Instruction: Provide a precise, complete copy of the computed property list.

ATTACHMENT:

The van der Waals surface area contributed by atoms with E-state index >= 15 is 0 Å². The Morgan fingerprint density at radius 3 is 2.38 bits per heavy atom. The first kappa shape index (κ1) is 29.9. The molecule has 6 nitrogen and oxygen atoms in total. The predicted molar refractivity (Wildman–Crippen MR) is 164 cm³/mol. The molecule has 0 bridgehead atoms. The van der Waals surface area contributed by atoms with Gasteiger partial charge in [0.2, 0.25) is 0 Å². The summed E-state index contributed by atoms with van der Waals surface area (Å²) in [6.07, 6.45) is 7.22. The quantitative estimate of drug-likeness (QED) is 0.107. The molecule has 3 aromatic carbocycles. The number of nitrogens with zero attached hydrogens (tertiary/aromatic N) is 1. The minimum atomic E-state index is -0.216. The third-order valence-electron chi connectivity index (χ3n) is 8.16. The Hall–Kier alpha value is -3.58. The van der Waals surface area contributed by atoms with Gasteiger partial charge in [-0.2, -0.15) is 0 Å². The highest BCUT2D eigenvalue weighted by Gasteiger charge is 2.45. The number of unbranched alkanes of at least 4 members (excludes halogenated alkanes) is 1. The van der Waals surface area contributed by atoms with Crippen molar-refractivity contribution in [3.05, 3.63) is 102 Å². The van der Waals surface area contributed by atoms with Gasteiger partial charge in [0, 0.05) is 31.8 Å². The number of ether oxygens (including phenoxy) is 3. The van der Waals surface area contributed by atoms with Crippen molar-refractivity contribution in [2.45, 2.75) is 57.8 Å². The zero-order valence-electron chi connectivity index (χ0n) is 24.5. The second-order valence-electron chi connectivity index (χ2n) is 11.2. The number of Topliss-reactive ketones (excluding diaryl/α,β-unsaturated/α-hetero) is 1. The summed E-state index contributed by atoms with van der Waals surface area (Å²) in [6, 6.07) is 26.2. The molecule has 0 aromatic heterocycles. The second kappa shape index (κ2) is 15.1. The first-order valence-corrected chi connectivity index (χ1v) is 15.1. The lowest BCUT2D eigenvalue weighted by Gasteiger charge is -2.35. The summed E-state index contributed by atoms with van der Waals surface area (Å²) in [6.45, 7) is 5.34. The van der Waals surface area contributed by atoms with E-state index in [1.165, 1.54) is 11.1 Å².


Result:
The van der Waals surface area contributed by atoms with E-state index >= 15 is 0 Å². The Morgan fingerprint density at radius 3 is 2.38 bits per heavy atom. The first kappa shape index (κ1) is 29.9. The molecule has 6 nitrogen and oxygen atoms in total. The predicted molar refractivity (Wildman–Crippen MR) is 164 cm³/mol. The molecule has 0 bridgehead atoms. The van der Waals surface area contributed by atoms with Gasteiger partial charge in [0.2, 0.25) is 0 Å². The summed E-state index contributed by atoms with van der Waals surface area (Å²) in [6.07, 6.45) is 7.22. The quantitative estimate of drug-likeness (QED) is 0.107. The molecule has 3 aromatic carbocycles. The number of nitrogens with zero attached hydrogens (tertiary/aromatic N) is 1. The minimum atomic E-state index is -0.216. The third-order valence-electron chi connectivity index (χ3n) is 8.16. The Hall–Kier alpha value is -3.58. The van der Waals surface area contributed by atoms with Gasteiger partial charge in [-0.2, -0.15) is 0 Å². The highest BCUT2D eigenvalue weighted by Gasteiger charge is 2.45. The number of unbranched alkanes of at least 4 members (excludes halogenated alkanes) is 1. The van der Waals surface area contributed by atoms with Crippen molar-refractivity contribution in [3.05, 3.63) is 102 Å². The van der Waals surface area contributed by atoms with Gasteiger partial charge in [0, 0.05) is 31.8 Å². The number of ether oxygens (including phenoxy) is 3. The van der Waals surface area contributed by atoms with Crippen molar-refractivity contribution in [2.45, 2.75) is 57.8 Å². The zero-order valence-electron chi connectivity index (χ0n) is 24.5. The second-order valence-electron chi connectivity index (χ2n) is 11.2. The number of Topliss-reactive ketones (excluding diaryl/α,β-unsaturated/α-hetero) is 1. The summed E-state index contributed by atoms with van der Waals surface area (Å²) in [6, 6.07) is 26.2. The molecule has 0 aromatic heterocycles. The second kappa shape index (κ2) is 15.1. The first-order valence-corrected chi connectivity index (χ1v) is 15.1. The lowest BCUT2D eigenvalue weighted by Gasteiger charge is -2.35. The summed E-state index contributed by atoms with van der Waals surface area (Å²) in [6.45, 7) is 5.34. The van der Waals surface area contributed by atoms with E-state index in [1.165, 1.54) is 11.1 Å².